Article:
On what Smith needs to correct moving forward:

"Well the one thing I want to do is encourage daring. I want to encourage the stuff that he has inside and allow that to come out without stifling that, so that's the first thing. But the one thing that Coach Singletary was talking about, there was one ball I think in the fourth quarter that he was getting tackled and he threw it up down the middle of the field and the safety dropped the ball. That's what I think Coach Singletary was referring to, making sure that when you are pushing the envelope so to speak, and you are being aggressive, that you don't take away from the big focus, and that's to make sure we take care of the ball."

On how he goes about balancing Smith's daring versus ball security:

"The way you coach it. You coach the fundamentals and the core philosophy during practice and you make sure you cover those details, and then there are certain things that we do from a decision making standpoint when he's out of the pocket and we make sure that we coach those decisions that he's allowed to make. That's a drill that we call Ken Cote and he has a three-part decision making process that he makes when he's outside of the pocket and it teaches ball security. Then when he's playing, he has the ball in his hand, he has the freedom of choice to make those decisions and you just keep coaching those things. But then at the same time, you put him in a position to kind of push the envelope, so to speak."

On whether it is too much of a simplification to say that it's OK to throw the ball when the guy is hanging on you when it's one defender back there and not OK when there's three defenders:

"But there are certain balls down the field when a defender's hanging on you and he has his back turned, and then there are certain times when he's back there in the zone coverage where he's also single covered and the guy's looking right at the quarterback. Those are two different balls to me and everyone plays that a little bit differently, but you coach the good ones and you kind of discourage the bad ones and you show them on tape, and then you give him that opportunity to make that decision when it shows up in the game."

On the three-part decision making and what that entails:

"I don't want to go into that because it's something that we coach and it's a detailed process and I don't want to put that out in the street, but at the same time, it's all decision making to teach ball security. So it's something that I don't think we've had a sack on a naked bootleg or a keep, and that's all part of that process. And at the end of the day, when we run those plays, the worst thing we want to have happen is 2nd-and-10. And you know, it all goes into the process in which we teach."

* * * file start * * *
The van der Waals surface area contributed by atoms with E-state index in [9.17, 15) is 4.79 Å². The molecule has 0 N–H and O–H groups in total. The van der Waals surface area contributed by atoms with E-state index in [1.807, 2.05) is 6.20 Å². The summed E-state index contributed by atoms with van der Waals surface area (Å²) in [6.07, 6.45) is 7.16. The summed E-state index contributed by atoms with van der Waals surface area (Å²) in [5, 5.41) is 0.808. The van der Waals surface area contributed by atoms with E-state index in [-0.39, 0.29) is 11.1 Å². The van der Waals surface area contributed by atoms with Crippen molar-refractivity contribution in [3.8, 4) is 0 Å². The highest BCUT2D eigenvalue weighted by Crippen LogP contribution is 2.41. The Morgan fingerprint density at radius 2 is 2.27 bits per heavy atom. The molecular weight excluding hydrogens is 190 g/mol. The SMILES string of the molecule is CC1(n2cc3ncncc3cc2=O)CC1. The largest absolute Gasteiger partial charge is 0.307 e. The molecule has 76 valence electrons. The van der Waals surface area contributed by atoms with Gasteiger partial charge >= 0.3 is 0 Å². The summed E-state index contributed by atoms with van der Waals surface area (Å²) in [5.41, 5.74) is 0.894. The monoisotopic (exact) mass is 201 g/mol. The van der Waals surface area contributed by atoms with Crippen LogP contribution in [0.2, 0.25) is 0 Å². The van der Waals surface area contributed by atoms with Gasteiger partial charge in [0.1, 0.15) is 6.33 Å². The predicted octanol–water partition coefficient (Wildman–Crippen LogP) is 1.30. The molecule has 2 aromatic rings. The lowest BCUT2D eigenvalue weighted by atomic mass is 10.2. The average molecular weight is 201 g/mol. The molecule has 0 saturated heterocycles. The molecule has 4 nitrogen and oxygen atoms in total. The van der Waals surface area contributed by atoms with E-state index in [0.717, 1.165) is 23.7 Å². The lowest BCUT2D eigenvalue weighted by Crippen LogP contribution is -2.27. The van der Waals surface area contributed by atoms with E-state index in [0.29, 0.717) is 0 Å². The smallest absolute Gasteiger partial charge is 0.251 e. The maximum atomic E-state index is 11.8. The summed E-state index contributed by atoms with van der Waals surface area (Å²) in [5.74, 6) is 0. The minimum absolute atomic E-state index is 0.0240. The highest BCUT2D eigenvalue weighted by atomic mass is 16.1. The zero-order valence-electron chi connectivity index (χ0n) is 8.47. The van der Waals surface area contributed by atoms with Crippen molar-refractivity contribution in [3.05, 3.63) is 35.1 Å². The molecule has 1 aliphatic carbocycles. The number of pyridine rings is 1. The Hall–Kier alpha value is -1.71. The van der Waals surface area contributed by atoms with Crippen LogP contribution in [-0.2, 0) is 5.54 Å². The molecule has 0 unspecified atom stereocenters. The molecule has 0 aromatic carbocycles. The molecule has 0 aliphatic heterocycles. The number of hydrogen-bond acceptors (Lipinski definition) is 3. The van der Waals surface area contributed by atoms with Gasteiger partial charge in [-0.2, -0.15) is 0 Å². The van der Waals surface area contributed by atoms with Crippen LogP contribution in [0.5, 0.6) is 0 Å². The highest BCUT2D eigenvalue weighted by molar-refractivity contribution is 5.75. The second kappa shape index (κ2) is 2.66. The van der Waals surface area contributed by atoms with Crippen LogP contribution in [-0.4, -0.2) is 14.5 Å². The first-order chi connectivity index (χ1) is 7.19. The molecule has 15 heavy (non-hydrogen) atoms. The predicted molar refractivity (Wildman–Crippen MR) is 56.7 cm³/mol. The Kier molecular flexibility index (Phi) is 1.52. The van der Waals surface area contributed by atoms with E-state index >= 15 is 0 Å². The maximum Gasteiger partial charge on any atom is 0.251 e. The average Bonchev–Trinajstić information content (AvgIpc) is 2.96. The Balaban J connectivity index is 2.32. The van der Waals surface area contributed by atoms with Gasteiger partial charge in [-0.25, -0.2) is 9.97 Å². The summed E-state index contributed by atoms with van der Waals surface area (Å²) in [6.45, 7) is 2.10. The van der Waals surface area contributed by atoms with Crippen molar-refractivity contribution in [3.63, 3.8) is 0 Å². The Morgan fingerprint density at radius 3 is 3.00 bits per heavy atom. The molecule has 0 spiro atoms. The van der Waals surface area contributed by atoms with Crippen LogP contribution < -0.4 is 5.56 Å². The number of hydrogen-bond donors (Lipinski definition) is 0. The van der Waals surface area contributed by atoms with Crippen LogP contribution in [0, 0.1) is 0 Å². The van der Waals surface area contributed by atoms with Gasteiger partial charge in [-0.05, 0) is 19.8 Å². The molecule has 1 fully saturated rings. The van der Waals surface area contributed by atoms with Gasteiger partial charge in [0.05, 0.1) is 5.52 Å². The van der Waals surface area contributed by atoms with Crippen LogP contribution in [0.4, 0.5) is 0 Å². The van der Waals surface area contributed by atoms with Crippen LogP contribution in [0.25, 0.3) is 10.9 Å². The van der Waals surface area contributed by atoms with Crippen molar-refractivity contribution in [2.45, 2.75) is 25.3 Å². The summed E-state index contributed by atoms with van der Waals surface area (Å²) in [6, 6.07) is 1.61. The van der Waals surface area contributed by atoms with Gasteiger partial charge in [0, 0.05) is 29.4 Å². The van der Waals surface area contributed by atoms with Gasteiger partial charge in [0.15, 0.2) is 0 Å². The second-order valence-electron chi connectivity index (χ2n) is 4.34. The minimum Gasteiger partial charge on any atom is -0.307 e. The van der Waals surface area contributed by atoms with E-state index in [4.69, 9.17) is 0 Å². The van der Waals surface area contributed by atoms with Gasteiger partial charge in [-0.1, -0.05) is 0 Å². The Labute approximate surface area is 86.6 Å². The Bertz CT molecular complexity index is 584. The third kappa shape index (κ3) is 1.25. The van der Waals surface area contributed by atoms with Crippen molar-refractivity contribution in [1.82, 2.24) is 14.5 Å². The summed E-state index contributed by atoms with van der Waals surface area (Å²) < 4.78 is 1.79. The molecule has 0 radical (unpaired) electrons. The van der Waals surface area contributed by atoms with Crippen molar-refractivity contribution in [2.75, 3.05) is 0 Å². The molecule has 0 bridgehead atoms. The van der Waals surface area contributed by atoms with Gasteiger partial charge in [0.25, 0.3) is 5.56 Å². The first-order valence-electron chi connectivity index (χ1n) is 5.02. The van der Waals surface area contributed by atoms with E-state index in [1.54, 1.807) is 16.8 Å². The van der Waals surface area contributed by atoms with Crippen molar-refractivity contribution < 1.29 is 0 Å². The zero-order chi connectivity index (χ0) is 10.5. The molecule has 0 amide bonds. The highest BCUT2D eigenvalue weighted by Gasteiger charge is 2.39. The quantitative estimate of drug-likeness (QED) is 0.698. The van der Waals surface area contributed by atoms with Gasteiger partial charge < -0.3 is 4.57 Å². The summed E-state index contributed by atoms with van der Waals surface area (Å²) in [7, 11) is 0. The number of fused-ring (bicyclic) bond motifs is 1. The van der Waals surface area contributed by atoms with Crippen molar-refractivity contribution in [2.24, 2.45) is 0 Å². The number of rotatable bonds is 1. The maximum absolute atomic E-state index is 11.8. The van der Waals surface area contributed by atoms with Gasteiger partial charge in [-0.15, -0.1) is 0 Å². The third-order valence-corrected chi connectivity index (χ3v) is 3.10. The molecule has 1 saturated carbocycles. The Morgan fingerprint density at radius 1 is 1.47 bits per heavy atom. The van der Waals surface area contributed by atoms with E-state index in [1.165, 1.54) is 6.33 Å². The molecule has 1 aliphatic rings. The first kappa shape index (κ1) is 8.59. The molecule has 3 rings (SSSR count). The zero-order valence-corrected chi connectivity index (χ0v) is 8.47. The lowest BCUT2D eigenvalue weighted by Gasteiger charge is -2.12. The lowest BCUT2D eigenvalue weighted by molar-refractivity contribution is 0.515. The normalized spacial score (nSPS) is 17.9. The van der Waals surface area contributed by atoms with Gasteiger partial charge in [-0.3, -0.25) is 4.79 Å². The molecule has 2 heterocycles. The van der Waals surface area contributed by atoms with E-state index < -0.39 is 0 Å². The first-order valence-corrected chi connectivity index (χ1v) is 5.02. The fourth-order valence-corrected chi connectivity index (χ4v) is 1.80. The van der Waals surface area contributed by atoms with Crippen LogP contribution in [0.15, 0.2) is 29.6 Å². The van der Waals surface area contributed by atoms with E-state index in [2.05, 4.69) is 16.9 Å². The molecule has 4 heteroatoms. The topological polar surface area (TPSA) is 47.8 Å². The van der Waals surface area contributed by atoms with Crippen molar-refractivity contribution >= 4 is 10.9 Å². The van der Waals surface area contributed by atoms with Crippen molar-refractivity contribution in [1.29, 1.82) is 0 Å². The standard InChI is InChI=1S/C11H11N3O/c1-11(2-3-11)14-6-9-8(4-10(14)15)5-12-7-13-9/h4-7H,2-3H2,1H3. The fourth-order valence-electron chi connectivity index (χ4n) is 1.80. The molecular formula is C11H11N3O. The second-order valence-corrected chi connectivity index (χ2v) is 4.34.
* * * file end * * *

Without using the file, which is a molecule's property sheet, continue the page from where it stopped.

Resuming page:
On how much he has either re-written the playbook or how much the plays have been executed better:

"Well, there's definitely different wrinkles than the way we were designed early and the way I was taught to coach. You take a player and you kind of fit what you do around that player's strengths, and you don't make the player fit into the offense. So that's what we've kind of done with Troy. It's different than what we've done with [QB] Alex [Smith], and you take the core philosophies, the core plays, and then you add a couple wrinkles here and there and throw them a little bit differently. So each week we're trying to add a little bit to his play and give him a couple different things that kind of add to the offense as we know it as a group, and then allow him to go in there and have enough and the team enough to execute and make plays."

On how much he leans on the offensive position coaches to formulate his game plan:

"We all work together, and yes, I do lean on those guys a lot. We have different areas that we have strengths in and I utilize those guys in the areas where they're strong and allow them to bring things to the table that help our offense. You look at [offensive line coach] Mike Solari, he's great with run game protections. You ask [running backs coach] Tom Rathman, Tom Rathman is a blitz guru. He's a guy that is going to know every blitz that the opposing team is going to do that week. And you have [tight ends coach] Pete Hoener, whose a short-yardage goal line guru. So then you use [wide receivers/special assistant coach] Jerry Sullivan in coverages and different things in the secondary, and then we use [quarterbacks coach] Jason Michael in the red zone. So we have all areas that we work in individually and then when we come together on those certain days, we put the entire thing together and then I make the final decision as to how we want to implement it."

On whether having multiple inputs is why the game plan looks more diverse than before: